Tencor scandal options backdating
The first criminal backdating trial, against former Brocade CEO Greg Reyes, is expected to go to the jury in the next few days.
Contact Mark Schwanhausser at [email protected] (408) 920-5543.
As a founding member of a special stock-option committee empowered by the board in 1997 to approve option grants, Schroeder helped approve hundreds of mispriced options granted to top executives, high-performers and new hires.
According to a June 1999 memo from an unidentified executive that instructed the human resources department how to backdate grants for new employees, the company compiled lists of new workers for several weeks, then gave the special committee a list of three or four of the lowest stock prices to pick from.
Last week, federal investigators announced criminal charges against former executives of Brocade Communications Systems, and they're hinting that more cases may be on the way.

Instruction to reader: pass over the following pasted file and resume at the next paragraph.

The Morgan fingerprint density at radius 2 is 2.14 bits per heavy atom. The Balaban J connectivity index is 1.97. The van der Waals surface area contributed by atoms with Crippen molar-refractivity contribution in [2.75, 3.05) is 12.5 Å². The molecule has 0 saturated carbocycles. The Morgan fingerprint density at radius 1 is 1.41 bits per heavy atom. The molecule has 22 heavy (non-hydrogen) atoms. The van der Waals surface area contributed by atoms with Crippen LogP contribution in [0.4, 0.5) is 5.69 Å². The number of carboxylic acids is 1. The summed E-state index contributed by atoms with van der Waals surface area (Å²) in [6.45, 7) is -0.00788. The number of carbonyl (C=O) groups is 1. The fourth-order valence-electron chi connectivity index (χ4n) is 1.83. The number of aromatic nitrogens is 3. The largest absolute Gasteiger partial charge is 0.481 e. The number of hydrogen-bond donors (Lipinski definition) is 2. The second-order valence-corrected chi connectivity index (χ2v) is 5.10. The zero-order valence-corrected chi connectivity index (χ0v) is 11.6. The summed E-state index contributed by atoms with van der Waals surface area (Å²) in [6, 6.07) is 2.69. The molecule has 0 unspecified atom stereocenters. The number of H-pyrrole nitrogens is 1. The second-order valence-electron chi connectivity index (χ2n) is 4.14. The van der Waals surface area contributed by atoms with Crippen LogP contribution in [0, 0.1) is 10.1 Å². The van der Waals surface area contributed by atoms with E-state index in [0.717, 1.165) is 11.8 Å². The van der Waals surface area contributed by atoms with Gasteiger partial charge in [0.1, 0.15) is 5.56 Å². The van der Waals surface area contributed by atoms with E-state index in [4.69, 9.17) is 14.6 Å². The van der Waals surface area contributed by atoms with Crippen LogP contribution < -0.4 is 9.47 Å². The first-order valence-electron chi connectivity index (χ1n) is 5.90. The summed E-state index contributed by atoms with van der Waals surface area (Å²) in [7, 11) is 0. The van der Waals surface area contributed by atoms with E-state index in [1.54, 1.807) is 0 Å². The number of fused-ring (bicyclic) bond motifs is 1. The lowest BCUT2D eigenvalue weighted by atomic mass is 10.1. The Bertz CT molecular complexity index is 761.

It also has overhauled its internal controls to prevent a recurrence of the abuses that led the company to restate financial results from 1994 to 2005 to include 0 million in backdating charges.
But that might not be the end of the legal troubles for former executives at KLA-Tencor, where co-founder Kenneth Levy, general counsel Stuart Nichols and director Jon Tompkins resigned as the scandal unfolded starting in May 2006.
Also, some companies have independently confirmed that they've been contacted by federal investigators.
Those include Altera, Applied Micro Circuits, Asyst Technologies, CNET Networks (publisher of CNET News.com), Equinix, Foundry Networks, Intuit, Marvell Technology Group, RSA Security and Veri Sign.
“Help me, don’t just tell me how to follow a strict interpretation of rules,” Schroeder wrote. His legal team said Schroeder inherited an option-granting process that was set in motion before he was promoted to chief executive, then trusted associates’ advice on legal and accounting issues.